Saturday, June 15, 2013

Angry Rivers, Floods and a Muddy Aftermath

It's still pretty soggy and miserable weather here but some good signs are in evidence as many of the residents who were evacuated from their homes have been allowed to return.  I have no idea how many sand bags have been filled by fellow Fort McMurrayites the past few days but the number reached its limit earlier today and the actual filling up sand bags has wound down....hopefully for good.

I headed down to the Sport and Wellness Centre at Keyano to do what I could.  As you can see from the pictures here, it was pretty gloomy and volunteers were pelted with a bit more rain.  It amazing to see residents both young and old and local businesses and organizations all pitching in to help.  (On a weird side note, I was approached by a burly guy in a biker jacket who noticed the big Nunavut flag on the front of my sweater and came up to shake my hand, telling me he had spent a few years working up their as well.  Small world.)






Our poor Heritage Park took quite a hit.  The grounds are now one big muddy mess.  I must admit that as a bit of a history nerd, I have a real soft spot for this place.  For a place that is falsely portrayed as nothing more than a boom town, Fort McMurray has a vibrant history.  For a community of its size, its done an admirable job of preserving historical structures.  I really hope this flood doesn't mark the end of its season.



The source of it all.  The Hangingstone River is still rather high but falling.  I've never seen it flowing this fast before.



Crew continue to work on reinforcing the river bank to prevent further erosion.  This was about as close to the flood zone as I felt it was wise to get.  I'm sure people have enough to keep them busy without a blogger with a camera wandering around down there.


What we really need now is a few good days of sun and clear skies.

Friday, June 14, 2013

Hoping for Stable Banks

Fortunately we aren't supposed to get as much rain this weekend as was originally forecast. Still, I found myself looking up at the sky today rather frequently as there were a few scattered dark clouds. I resisted the urge to head out today for some photos of the flooding as I'm sure they don't need random people running around with cameras down there. An emerging threat at the moment are the banks of the Hangingstone River itself. Bitumen oozes naturally out of the ground in this area and as you can tell from the photos below the river banks are already precipitous and unstable.  These two photos were taken last May during better times.



The concern now is that a large enough section of Beacon Hill along the south bank of the river could give way and fall into the river creating a dam and causing the already swollen river to divert into nearby homes.  This photo below show a portion of Beacon Hill (taken last year) upstream from one of the city's residential areas.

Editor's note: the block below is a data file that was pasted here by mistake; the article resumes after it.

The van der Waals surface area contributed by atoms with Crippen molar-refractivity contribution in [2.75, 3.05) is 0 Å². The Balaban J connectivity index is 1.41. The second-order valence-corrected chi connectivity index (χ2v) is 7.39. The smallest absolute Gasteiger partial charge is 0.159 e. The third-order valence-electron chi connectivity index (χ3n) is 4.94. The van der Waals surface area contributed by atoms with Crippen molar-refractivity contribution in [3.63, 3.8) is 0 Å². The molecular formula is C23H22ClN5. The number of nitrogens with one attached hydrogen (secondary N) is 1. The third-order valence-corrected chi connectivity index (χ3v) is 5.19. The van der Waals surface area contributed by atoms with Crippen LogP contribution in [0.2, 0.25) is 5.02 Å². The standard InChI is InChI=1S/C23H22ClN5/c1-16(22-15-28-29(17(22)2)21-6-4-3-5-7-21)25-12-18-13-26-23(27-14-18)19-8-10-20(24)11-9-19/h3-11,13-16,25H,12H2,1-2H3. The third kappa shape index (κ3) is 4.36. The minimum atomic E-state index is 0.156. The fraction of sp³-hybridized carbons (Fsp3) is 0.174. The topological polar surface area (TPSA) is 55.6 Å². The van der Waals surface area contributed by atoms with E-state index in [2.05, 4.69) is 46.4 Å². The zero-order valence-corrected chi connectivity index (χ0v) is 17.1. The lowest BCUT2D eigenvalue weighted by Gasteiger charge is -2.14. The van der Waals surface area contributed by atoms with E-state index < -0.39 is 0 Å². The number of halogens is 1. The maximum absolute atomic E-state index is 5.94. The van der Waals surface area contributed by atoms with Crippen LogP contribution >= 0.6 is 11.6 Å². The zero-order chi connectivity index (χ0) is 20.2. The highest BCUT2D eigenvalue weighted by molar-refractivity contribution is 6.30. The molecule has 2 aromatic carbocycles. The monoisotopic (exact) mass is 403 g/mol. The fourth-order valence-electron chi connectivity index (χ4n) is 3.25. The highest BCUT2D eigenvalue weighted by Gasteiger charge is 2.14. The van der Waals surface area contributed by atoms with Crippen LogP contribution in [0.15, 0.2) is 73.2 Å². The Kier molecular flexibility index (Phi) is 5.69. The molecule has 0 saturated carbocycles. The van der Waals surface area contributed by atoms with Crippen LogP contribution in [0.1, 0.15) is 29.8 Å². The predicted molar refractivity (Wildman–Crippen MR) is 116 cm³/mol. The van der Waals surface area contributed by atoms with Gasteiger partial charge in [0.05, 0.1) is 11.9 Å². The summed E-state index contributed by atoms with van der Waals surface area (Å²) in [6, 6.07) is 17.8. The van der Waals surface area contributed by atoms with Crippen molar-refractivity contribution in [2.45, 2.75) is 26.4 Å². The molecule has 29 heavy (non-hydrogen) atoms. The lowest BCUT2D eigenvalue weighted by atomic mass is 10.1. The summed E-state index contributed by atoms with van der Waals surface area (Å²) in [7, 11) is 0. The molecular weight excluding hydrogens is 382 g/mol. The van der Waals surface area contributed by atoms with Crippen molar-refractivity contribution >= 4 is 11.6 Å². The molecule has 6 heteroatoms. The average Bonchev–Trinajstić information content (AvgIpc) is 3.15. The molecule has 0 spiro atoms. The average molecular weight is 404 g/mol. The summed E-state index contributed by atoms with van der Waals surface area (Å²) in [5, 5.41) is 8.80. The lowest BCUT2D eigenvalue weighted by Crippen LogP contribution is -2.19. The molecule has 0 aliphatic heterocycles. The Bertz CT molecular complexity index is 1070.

Thursday, June 13, 2013

Rising Waters

I know I've been a tad behind on the blog (mainly due to work) but there is another reason as well.  As you've no doubt heard, parts of Fort McMurray have been inundated rising flood water this past week.  This played havoc with my internet connection apparently as its been a tad spotty the past week.   So I apologize in advance if this post seems like I'm all over the place.

I managed to get some much-needed yard work taken care of last Friday....and then it started to rain.  From last Friday until this past Monday it rained.  Actually, that's putting it mildly as it was down right intense at times and to add insult to injury, the wind also picked up rather strongly at times.  Most of what I know comes from word of mouth as I've had little time to follow the news, but apparently in that 72-hour period parts of our region were hit with as much as 180mm of rain.   The past couple days have been a mix of sun and cloud and I awoke at 3am this morning to light drizzle so I am hopeful that in terms of rain least, the worst is now behind us.

Anyhow, I can assure everyone wondering that I am perfectly sound.  Sadly, there are people in our community who aren't.  I found out late this afternoon that one young kid I work with had his room flooded out down in Grayling Terrace.  Mandatory evacuations are in place.  Ironically, I had hoped to take a hike last weekend along the Hangingstone River, the very body of water that has been the source of all this turmoil.  The Hangingstone is a meandering river that empties into the Athabasca River via the Clearwater and from what I understand the erosion along its banks is a real threat now.  Grayling Terrace and parts of Waterways have been inundated as were a trailer park, Keyano College, and our Heritage Park.  (I heard at work that there is as much as 3 or 4 feet of water in the area of the Heritage Park and you could easily go for a swim.)  I had to take a good hard look at many of the photos I've seen to even recognize where exactly they were taken.  A washed out bridge south of town also made access to a couple oil sands projects a real headache.

I spent a lot of time the past few days counting my blessings.  When I moved here 3 years ago, it was a choice between my home in Thickwood or down in Waterways.  While I had a couple patches of soggy lawn, this pales in comparison to what some other residents are dealing with.   One thing I've learned about this community though, is that it has always faced challenges and its has always overcome them.

Photos, as well as the efforts of stem the tide can be found courtesy of fellow local bloggers here
and here.  I will endeavour to do an update here in the coming days.